How it works: Inside a paint sprayer

Photograph by Philip Friedman
Date:5 August 2012 Tags:,

Black & Decker’s 2-speed quick clean sprayer introduces two innovations that make painting everything from fences to sheds quicker and easier than ever. Here’s how it works.

Most sprayers require the operator to remove a canister and fill the reservoir from the top, which often leads to paint dripping from the draw tube and making a mess. Black & Decker’s tool has a side-fill canister, which allows for quick, clean refilling.

Set the flow knob to the desired intake – the higher the number, the greater the amount of paint sucked up and pushed out of the system – and switch on the machine; this kicks the solenoid motor into action.

The motor drives a piston inside the sprayer at up to 7 200 pulses per minute, creating suction that pulls paint up through the draw tube.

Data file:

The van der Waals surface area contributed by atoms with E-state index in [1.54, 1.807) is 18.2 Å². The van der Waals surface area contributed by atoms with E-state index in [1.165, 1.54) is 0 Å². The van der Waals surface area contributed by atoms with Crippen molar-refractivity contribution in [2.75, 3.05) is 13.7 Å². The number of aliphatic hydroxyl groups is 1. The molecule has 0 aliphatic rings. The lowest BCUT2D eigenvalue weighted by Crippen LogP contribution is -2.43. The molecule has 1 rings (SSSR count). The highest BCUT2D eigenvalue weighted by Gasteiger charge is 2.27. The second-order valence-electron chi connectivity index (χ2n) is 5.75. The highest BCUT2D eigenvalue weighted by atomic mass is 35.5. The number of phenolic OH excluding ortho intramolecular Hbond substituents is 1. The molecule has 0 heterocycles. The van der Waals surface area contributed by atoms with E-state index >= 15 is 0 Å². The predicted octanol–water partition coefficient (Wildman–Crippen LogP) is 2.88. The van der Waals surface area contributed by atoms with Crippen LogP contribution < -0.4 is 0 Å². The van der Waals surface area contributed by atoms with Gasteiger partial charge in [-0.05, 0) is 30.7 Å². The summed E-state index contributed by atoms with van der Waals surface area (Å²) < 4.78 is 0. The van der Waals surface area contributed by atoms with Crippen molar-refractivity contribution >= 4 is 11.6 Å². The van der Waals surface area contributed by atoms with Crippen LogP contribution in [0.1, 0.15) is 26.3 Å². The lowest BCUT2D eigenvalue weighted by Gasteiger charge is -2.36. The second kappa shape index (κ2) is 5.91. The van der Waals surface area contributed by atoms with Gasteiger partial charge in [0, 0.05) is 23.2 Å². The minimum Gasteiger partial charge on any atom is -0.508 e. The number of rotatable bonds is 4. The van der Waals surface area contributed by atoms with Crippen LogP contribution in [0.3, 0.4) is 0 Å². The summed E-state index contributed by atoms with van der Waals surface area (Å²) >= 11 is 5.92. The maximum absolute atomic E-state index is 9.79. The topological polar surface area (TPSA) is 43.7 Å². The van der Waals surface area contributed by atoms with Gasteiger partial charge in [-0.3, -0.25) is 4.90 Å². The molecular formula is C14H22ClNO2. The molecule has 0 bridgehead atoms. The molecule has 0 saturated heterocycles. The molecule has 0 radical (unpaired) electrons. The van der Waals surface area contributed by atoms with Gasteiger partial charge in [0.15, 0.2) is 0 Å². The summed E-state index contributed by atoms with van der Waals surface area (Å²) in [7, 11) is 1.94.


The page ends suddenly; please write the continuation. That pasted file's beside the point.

The paint travels past the piston to the atomiser valve, which moves in a swirl pattern to break up the paint for spraying.

Finally, the paint moves through the spray tip – choose between horizontal, vertical and round spray patterns – and coats the surface.

To clean the machine without taking it apart, simply pour water into the upper reservoir, flip the switch from paint to clean, and spray.

PM’s Roy Berendsohn on when to spray it and when to brush it
Brushing is great in small spaces and on long narrow surfaces, such as trim or the corner where the wall meets the ceiling. A sprayer produces a high-quality finish – on kitchen cabinet doors or furniture, for instance – and is also a good choice for rough, weathered wood surfaces that can snag a brush or roller’s fibres.


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